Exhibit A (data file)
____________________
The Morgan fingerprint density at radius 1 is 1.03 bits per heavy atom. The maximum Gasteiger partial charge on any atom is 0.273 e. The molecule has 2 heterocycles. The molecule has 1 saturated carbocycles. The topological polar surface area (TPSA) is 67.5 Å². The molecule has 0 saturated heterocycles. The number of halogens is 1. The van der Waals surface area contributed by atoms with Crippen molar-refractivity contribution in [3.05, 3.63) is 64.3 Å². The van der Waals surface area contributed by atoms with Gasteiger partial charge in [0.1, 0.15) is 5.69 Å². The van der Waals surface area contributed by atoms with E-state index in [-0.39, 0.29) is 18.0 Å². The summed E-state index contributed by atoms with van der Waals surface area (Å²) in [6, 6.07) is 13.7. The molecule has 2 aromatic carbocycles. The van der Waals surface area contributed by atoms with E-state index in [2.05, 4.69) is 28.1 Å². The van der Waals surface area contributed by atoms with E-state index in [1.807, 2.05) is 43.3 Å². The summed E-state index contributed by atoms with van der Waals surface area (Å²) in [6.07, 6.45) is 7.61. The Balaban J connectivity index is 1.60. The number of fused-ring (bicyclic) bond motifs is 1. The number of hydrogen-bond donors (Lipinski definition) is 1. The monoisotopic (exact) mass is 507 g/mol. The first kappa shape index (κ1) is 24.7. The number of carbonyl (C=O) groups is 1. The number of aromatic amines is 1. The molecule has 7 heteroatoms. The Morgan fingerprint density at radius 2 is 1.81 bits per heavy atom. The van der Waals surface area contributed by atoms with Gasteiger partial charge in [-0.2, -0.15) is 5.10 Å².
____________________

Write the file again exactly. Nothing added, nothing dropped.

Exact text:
The Morgan fingerprint density at radius 1 is 1.03 bits per heavy atom. The maximum Gasteiger partial charge on any atom is 0.273 e. The molecule has 2 heterocycles. The molecule has 1 saturated carbocycles. The topological polar surface area (TPSA) is 67.5 Å². The molecule has 0 saturated heterocycles. The number of halogens is 1. The van der Waals surface area contributed by atoms with Crippen molar-refractivity contribution in [3.05, 3.63) is 64.3 Å². The van der Waals surface area contributed by atoms with Gasteiger partial charge in [0.1, 0.15) is 5.69 Å². The van der Waals surface area contributed by atoms with E-state index in [-0.39, 0.29) is 18.0 Å². The summed E-state index contributed by atoms with van der Waals surface area (Å²) in [6, 6.07) is 13.7. The molecule has 2 aromatic carbocycles. The van der Waals surface area contributed by atoms with E-state index in [2.05, 4.69) is 28.1 Å². The van der Waals surface area contributed by atoms with E-state index in [1.807, 2.05) is 43.3 Å². The summed E-state index contributed by atoms with van der Waals surface area (Å²) in [6.07, 6.45) is 7.61. The Balaban J connectivity index is 1.60. The number of fused-ring (bicyclic) bond motifs is 1. The number of hydrogen-bond donors (Lipinski definition) is 1. The monoisotopic (exact) mass is 507 g/mol. The first kappa shape index (κ1) is 24.7. The number of carbonyl (C=O) groups is 1. The number of aromatic amines is 1. The molecule has 7 heteroatoms. The Morgan fingerprint density at radius 2 is 1.81 bits per heavy atom. The van der Waals surface area contributed by atoms with Gasteiger partial charge in [-0.2, -0.15) is 5.10 Å².